Suspected right-wing extremists disrupted the Christopher Street Day (CSD) in the town of Weißenfels in the eastern German state of Saxony-Anhalt, not far from the city of Leipzig.
CSD is Germany’s version of the LGBTQ Pride event that is celebrated around the world.
Far-right extremist suspects
According to a police spokeswoman in Halle, officers identified 23 participants causing a disruption during the event on Saturday and therefore filed charges.
The police filed a complaint for the use of unconstitutional symbols — that’s to say symbols such as the swastika with connection to Germany’s Nazi past.
Investigations into the incident were underway, which, according to the spokesperson, began with the assumption that those involved had aright-wing extremist background.
According to the organizers and police, the neo-Nazi and right-wing extremist party Der Dritte Weg (The Third Way) had already made threats against the demonstration in the run-up to the CSD. Prior to the event, there had been hate mail on the internet as well as calls to throw eggs at participants of the parade.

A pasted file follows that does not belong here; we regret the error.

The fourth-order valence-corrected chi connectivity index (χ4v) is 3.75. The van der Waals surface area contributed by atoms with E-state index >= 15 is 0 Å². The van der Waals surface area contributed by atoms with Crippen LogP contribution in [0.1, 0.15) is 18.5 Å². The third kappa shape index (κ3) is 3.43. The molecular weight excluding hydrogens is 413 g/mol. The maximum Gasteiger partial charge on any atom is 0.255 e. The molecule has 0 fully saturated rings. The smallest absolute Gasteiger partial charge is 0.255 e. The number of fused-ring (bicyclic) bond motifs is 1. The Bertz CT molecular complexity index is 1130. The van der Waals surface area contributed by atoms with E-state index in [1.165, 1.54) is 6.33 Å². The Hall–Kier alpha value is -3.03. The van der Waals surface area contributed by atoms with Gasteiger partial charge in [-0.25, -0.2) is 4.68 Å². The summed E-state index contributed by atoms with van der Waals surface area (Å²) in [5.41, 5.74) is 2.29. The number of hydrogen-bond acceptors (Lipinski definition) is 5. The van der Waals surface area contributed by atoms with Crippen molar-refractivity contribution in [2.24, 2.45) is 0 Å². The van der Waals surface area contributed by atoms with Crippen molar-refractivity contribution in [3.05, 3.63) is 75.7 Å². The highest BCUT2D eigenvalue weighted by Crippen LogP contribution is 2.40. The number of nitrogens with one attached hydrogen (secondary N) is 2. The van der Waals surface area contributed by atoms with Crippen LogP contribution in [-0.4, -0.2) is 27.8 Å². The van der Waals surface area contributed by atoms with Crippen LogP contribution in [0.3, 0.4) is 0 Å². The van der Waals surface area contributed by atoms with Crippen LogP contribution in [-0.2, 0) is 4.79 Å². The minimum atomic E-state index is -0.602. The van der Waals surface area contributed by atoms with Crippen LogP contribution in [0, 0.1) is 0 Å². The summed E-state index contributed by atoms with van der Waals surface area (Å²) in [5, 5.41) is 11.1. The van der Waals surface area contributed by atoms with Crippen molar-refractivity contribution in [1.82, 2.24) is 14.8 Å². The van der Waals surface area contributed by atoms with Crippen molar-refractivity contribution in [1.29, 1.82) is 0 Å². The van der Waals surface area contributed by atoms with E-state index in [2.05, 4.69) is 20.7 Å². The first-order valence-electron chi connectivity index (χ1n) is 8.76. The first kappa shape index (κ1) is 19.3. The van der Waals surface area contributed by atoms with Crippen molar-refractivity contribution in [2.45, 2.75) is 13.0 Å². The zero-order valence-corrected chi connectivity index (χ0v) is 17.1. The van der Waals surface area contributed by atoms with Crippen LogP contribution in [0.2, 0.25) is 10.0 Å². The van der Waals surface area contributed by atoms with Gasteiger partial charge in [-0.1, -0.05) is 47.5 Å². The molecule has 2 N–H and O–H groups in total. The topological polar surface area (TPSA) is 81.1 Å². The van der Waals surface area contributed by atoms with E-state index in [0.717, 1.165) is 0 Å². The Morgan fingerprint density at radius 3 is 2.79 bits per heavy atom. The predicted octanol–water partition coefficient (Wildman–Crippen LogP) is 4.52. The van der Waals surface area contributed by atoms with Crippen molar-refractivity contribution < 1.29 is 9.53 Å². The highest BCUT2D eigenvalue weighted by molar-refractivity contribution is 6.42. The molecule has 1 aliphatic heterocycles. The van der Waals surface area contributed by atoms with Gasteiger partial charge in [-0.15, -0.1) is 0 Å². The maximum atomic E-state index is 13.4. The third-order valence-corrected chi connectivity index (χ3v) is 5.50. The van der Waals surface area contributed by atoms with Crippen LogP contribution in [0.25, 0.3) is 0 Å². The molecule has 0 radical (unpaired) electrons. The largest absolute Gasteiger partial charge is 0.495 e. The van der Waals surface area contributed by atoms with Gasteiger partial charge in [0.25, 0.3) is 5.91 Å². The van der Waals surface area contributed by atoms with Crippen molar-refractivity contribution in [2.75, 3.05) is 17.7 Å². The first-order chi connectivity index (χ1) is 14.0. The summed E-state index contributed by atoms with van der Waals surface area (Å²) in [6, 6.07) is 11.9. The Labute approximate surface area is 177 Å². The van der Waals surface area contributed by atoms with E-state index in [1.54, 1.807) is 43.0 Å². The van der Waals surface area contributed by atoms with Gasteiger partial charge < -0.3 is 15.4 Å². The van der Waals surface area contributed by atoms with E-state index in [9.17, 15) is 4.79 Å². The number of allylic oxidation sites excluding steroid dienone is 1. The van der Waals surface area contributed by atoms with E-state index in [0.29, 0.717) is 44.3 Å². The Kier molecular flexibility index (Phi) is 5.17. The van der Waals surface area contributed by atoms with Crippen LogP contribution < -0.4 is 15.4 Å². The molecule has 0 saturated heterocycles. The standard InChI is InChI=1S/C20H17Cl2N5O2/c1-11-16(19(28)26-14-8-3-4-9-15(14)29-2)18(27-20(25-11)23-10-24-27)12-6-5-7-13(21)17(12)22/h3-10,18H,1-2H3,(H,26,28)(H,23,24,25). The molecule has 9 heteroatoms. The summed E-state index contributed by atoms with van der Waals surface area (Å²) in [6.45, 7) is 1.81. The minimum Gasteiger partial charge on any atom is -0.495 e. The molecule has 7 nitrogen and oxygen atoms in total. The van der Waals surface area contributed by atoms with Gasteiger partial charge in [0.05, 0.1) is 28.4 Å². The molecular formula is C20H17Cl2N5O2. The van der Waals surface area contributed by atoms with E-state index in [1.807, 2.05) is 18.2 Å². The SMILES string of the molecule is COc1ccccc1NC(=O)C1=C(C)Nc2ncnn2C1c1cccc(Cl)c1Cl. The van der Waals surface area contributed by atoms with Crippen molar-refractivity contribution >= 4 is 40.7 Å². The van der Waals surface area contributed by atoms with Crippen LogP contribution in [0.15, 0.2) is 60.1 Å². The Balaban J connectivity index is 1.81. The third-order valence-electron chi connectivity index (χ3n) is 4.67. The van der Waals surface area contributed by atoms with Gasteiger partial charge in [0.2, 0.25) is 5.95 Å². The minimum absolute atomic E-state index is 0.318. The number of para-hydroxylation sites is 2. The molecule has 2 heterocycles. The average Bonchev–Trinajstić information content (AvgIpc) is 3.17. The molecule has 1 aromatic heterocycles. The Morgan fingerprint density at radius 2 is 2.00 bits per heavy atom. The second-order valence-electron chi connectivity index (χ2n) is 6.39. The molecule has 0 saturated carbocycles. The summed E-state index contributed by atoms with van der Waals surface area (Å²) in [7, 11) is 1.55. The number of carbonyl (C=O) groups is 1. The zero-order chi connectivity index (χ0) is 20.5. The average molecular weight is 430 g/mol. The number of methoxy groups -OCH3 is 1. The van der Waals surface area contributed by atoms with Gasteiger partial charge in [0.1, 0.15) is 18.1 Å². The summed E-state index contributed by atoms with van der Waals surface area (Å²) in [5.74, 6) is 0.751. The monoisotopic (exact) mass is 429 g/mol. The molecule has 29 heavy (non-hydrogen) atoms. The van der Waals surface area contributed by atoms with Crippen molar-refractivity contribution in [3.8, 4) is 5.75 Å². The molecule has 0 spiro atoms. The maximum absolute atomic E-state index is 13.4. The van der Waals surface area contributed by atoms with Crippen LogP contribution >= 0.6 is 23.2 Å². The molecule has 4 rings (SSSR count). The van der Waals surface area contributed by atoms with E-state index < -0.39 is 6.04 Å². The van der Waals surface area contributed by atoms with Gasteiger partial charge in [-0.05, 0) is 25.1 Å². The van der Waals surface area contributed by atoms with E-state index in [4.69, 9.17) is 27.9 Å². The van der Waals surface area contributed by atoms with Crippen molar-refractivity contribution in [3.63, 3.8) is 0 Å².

Police criticized for lack of preparation
According to the police, about 600 people took part in the CSD in Weißenfels. After the disturbances at the beginning, the event proceeded “without major incidents”.
The regional Left Party, of which the two main organizers were members, also described the atmosphere on the online service Twitter, which has since been renamed X, as “pleasant, friendly and exuberant”. According to their own count, 800 people took part.
At the same time, the Left Party referred to “problems” and criticized the police for lack of preparation. “Unfortunately, the authorities were (once again) inadequately prepared for the right-wing extremist threat situation,” the party explained.
The District Administrator Götz Ulrich, a member of the center-right party, the Christian Democratic Union (CDU), thanked the organizers and participants. He had taken over the patronage of the Weißenfels CSD. He believed it was his task to be “standing by the side of people whose rights are threatened”, he explained on Twitter.
“This is even more true when Nazis try to disrupt the #CSDBLK and intimidate participants,” he said referring to the event.
los/ab (EPD, AFP)